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GraphViz file icon GraphViz is an interesting visualisation tool. It lets you write a simple text file describing the nodes and the connections between them of a graph and then algorithmically creates the layout of the graph, apparently by trying to minimise the ‘forces’ between the objects. Depending on the content of your graph there are several different algorithms to choose from, ranging from dot for tree-like graphs, neato and fdp for more force-based freestyle stuff and twopi or circo for more circular arrangements.

Thus, in theory, GraphViz is a fantastic tool to magically create meaningful graphs from simple relations between objects. Being open source and able to export into many file formats from bitmaps to PDF to SVG makes it also score high in buzzword bingo. There’s also a pretty abandoned looking, Design Award winning and not exactly easy to use graphical Mac application for the dot tool as well as a cool looking but presumably useless iPhone version for the same people.

There are, however, problems with GraphViz. One of them is documentation. As is par for the course for open source software, there is a formal specification for the language used and an alphabetical list of all the parameters you can use. Of course that’s pretty close to useless as it totally hides the fact that writing a dot file is quite easy. And once you figured that out, by looking at the pages of examples, it still remains frustrating to use the software because not all of the options work in all of the tools and generally the outcomes seem quite random in the sense that it often seems gratuitously hard to figure out or achieve simple graphical effects.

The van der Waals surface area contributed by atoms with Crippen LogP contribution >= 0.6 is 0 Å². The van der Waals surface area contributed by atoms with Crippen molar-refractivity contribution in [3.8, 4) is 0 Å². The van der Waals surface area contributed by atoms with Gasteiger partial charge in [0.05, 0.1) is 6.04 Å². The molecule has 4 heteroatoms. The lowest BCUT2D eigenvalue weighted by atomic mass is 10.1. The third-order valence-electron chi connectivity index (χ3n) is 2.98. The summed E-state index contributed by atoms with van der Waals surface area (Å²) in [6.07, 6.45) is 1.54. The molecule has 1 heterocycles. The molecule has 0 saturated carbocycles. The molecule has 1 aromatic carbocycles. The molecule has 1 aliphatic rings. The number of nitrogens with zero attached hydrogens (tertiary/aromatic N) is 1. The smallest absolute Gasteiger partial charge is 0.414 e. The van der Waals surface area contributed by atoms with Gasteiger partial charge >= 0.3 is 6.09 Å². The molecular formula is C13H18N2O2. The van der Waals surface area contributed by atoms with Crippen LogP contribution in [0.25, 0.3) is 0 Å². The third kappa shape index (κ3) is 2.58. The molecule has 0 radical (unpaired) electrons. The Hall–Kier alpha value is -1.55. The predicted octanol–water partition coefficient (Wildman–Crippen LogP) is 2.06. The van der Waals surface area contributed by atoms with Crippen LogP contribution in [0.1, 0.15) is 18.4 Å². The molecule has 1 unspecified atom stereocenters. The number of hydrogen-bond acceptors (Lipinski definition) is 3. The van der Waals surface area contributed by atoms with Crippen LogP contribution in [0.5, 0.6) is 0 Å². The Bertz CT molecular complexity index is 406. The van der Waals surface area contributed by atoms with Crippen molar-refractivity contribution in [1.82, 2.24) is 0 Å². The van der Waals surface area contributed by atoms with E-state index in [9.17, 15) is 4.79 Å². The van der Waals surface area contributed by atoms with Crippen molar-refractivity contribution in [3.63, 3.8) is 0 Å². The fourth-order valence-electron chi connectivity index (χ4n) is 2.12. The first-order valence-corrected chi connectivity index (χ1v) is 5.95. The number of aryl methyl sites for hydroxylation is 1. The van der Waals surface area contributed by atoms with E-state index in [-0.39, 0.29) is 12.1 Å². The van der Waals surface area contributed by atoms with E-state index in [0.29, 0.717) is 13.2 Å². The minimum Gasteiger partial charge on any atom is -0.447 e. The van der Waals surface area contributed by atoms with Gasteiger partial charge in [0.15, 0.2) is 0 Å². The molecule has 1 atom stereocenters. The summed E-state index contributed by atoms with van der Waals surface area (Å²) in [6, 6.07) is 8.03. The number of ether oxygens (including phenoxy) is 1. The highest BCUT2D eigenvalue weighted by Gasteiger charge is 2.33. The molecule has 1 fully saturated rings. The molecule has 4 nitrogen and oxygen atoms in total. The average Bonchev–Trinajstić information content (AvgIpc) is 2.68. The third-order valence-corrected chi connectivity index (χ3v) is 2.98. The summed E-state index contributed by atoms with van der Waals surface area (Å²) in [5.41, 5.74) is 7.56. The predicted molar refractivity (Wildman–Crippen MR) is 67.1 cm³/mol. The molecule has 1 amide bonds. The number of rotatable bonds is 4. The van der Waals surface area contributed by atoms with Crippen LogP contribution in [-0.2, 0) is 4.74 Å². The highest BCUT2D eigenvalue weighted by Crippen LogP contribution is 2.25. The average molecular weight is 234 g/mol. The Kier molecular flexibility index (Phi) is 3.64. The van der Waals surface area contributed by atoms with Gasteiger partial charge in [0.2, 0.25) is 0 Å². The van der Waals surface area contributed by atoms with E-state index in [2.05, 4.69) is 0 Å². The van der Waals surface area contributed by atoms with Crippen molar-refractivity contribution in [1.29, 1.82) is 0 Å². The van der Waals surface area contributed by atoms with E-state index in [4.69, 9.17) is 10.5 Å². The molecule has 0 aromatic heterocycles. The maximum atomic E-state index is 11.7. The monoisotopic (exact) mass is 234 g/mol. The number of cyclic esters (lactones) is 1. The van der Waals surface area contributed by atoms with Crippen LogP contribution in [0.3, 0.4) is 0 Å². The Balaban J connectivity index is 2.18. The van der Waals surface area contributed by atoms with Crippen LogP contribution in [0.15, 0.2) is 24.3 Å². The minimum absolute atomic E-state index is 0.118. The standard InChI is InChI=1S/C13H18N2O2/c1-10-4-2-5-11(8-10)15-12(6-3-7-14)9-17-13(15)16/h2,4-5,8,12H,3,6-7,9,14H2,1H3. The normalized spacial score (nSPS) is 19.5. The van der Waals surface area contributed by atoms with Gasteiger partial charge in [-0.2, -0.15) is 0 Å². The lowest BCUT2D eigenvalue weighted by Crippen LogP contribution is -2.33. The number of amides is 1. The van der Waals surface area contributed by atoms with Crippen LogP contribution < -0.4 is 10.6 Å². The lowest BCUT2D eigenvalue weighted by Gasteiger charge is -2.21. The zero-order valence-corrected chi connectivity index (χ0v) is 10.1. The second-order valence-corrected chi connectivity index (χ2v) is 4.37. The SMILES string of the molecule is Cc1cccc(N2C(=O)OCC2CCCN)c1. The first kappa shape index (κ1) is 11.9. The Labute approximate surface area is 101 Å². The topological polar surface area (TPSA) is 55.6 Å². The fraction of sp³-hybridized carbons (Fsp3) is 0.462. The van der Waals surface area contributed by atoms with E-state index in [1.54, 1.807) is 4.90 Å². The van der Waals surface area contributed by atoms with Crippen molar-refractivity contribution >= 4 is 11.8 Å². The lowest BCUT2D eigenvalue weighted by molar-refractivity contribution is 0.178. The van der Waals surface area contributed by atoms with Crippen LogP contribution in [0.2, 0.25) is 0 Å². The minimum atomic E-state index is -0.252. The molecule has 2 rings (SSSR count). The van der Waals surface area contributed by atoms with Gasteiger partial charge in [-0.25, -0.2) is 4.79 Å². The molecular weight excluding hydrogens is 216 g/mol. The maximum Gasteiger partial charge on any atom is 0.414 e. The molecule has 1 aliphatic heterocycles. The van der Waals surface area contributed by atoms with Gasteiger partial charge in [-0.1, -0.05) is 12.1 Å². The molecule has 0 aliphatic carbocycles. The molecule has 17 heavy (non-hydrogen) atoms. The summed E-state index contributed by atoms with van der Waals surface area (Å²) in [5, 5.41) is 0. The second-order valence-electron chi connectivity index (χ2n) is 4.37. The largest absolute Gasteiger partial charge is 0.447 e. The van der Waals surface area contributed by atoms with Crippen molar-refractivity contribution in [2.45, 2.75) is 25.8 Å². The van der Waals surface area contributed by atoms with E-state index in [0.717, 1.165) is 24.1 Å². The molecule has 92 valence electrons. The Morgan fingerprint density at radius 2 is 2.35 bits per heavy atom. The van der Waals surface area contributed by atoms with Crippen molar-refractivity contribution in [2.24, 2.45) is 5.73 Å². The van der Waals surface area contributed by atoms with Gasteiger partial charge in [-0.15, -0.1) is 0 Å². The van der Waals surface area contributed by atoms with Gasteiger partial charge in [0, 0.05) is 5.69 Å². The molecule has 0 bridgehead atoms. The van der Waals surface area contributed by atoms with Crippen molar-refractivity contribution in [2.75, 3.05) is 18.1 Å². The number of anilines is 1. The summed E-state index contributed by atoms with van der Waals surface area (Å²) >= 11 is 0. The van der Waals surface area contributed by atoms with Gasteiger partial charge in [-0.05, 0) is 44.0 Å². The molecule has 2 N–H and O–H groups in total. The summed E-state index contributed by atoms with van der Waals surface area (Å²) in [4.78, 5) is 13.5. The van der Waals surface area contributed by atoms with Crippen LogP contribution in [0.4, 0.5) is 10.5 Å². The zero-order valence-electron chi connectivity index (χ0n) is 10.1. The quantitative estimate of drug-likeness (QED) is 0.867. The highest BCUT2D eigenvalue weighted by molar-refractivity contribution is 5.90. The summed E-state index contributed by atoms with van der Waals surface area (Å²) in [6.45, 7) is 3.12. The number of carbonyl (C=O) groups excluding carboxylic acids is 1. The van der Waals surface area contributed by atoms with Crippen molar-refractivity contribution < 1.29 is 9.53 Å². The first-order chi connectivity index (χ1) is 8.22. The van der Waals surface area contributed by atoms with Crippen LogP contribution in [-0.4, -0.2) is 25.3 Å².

Particularly so, once you start creating slightly complex graphs. Positioning nodes ‘just right’ in those is pretty hard because the positions one node potentially affects all others. This makes it pretty much impossible to turn a graph which may represent the structure correctly into a graph that represents the structure correctly and looks good. Where ‘looking good’ also means that the graph can become clearer as a consequence of that because you have fewer crossing lines or the order of the nodes is more adequate for your current application. To a certain extent you can tinker with some of these aspects, but in my experience it quickly ends up being a lot of effort while still not giving the results I want.

In addition GraphViz, in true Unix style, is a one-shot-wonder - meaning that it simply processes the file you throw at it without any knowledge of previous runs. Hence even adding a single node to the graph can significantly change the layout the algorithm comes up with. This makes it pretty futile to try and ‘optimise’ the graph in any way unless you are 100% sure its nodes and edges will not change. It also keeps you from doing something like a development of the graph over time as adding a node will quite likely create a discrete jump in the graph rather than lead to a continuous change. As far as I understand the readmes of GraphViz, the way it optimises graphs actually is continuous in nature, so it’s likely that all the necessary algorithms are pretty much in place already and a shame that no interface to them is exposed.